Microdyne, a firm registered in Cyprus but based in London, confirmed at the weekend that it bought and sold carbon credits earlier sold by the government of Hungary to a mystery trader who then “recycled” them on the European market, turning a quick profit of €2 million, The Sunday Times said in its online edition.
The Hungarian government recently sold 800,000 carbon credits to a trading company called Hungarian Energy Power, which paid €9 each. HEP then immediately transferred them to Microdyne, which in turn sold them to a trading firm in Hong Kong, which sold them via CERs exchange BlueNext to a number of European brokers and banks at about €11.50 to €12 each, generating a quick profit of €2 million, the paper said.
BlueNext suspended trade in spot CERs on Wednesday after it found some permits had been illegally reused. Rival CERs exchange Nordpool also suspended trade as a precaution.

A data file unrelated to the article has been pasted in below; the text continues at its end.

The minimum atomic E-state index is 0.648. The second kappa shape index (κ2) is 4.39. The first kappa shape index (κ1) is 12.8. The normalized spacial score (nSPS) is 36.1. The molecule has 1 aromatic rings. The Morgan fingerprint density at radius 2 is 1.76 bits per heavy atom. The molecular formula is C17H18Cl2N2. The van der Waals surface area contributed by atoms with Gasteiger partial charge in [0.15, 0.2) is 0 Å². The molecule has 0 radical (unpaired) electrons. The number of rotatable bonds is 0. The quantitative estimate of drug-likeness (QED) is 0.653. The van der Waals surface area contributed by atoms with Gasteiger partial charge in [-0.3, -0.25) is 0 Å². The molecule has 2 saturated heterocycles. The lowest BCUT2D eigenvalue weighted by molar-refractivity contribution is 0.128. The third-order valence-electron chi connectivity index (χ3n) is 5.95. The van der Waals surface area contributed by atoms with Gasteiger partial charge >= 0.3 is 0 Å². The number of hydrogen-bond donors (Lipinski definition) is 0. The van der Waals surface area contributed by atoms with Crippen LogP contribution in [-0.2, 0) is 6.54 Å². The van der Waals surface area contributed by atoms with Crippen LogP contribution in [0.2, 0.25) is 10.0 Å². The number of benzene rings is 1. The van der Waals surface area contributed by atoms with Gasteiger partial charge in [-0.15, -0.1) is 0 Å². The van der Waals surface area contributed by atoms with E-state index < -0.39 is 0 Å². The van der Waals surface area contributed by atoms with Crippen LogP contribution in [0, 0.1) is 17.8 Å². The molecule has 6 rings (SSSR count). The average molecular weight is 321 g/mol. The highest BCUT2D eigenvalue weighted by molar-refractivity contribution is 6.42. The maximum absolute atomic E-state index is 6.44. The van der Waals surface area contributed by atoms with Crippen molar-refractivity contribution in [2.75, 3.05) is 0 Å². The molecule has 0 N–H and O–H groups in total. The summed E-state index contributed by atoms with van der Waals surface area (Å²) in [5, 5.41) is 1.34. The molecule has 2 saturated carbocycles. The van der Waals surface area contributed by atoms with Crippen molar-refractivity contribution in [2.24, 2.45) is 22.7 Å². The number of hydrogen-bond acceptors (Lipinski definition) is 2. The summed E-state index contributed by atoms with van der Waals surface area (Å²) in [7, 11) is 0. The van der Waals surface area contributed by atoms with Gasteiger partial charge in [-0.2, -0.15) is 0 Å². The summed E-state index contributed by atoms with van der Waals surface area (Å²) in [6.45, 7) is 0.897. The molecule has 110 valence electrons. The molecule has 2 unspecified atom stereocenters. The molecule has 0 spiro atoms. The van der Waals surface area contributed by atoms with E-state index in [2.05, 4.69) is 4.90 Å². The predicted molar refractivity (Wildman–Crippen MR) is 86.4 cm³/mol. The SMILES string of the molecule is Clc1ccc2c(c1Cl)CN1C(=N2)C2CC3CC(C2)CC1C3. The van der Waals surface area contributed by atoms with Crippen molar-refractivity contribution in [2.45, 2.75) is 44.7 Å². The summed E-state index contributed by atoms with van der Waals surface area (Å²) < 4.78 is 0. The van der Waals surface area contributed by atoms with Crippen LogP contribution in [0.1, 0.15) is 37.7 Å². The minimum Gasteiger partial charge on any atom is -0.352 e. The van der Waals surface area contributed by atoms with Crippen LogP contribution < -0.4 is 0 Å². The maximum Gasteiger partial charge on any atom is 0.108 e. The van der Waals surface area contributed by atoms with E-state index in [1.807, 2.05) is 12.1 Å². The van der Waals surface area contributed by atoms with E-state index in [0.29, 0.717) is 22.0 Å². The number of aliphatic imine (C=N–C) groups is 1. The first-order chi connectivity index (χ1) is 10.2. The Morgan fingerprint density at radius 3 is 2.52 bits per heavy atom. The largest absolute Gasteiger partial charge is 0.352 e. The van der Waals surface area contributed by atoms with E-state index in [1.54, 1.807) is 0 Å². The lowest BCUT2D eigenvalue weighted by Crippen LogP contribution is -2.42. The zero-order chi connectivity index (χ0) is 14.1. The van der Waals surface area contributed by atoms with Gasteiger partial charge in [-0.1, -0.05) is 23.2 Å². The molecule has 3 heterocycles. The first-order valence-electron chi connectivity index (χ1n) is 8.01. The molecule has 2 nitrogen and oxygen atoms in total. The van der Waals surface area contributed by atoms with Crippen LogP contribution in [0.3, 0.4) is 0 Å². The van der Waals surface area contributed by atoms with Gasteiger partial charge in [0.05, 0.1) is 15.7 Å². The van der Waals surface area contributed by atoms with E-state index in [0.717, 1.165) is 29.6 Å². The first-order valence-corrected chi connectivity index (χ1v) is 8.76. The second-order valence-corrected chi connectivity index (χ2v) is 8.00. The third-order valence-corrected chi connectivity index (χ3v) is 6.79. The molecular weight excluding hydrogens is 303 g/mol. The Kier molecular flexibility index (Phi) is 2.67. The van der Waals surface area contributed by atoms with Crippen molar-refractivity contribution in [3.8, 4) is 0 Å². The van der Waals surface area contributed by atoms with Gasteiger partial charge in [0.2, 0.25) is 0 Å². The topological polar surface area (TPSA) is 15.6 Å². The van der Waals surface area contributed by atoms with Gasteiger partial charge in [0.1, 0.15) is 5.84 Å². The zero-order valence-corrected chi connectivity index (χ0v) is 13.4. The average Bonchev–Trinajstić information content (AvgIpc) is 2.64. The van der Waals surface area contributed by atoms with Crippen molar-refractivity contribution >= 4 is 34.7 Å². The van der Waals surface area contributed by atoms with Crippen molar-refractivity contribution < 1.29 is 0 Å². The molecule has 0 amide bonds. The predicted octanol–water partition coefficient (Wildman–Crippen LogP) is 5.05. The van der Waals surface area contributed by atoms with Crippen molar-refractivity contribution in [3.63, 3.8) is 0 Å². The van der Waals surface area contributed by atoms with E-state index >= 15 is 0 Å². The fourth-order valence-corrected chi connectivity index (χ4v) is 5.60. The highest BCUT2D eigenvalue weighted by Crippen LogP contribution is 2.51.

Bloomberg reported on Friday that the Hong Kong-based buyer of the credits was informed about restrictions on the offsets. Microdyne has a contract in which its client acknowledges buying credits that “were already surrendered once” and therefore couldn't be sold or reused in the European Union's cap-and-trade market, according to a letter dated March 18 addressed to József Spenger, a director at Hungarian Energy Power, who supplied a copy to Bloomberg.
It is thought that Hungary sold the CERs on the understanding that the credits would eventually go to Japan, the Times said. While Japan falls outside Europe's pollution reduction scheme, it can still use the credits to meet targets under the UN's climate change framework. They are not supposed to be “recycled” back into Europe. (MTI-ECONEWS)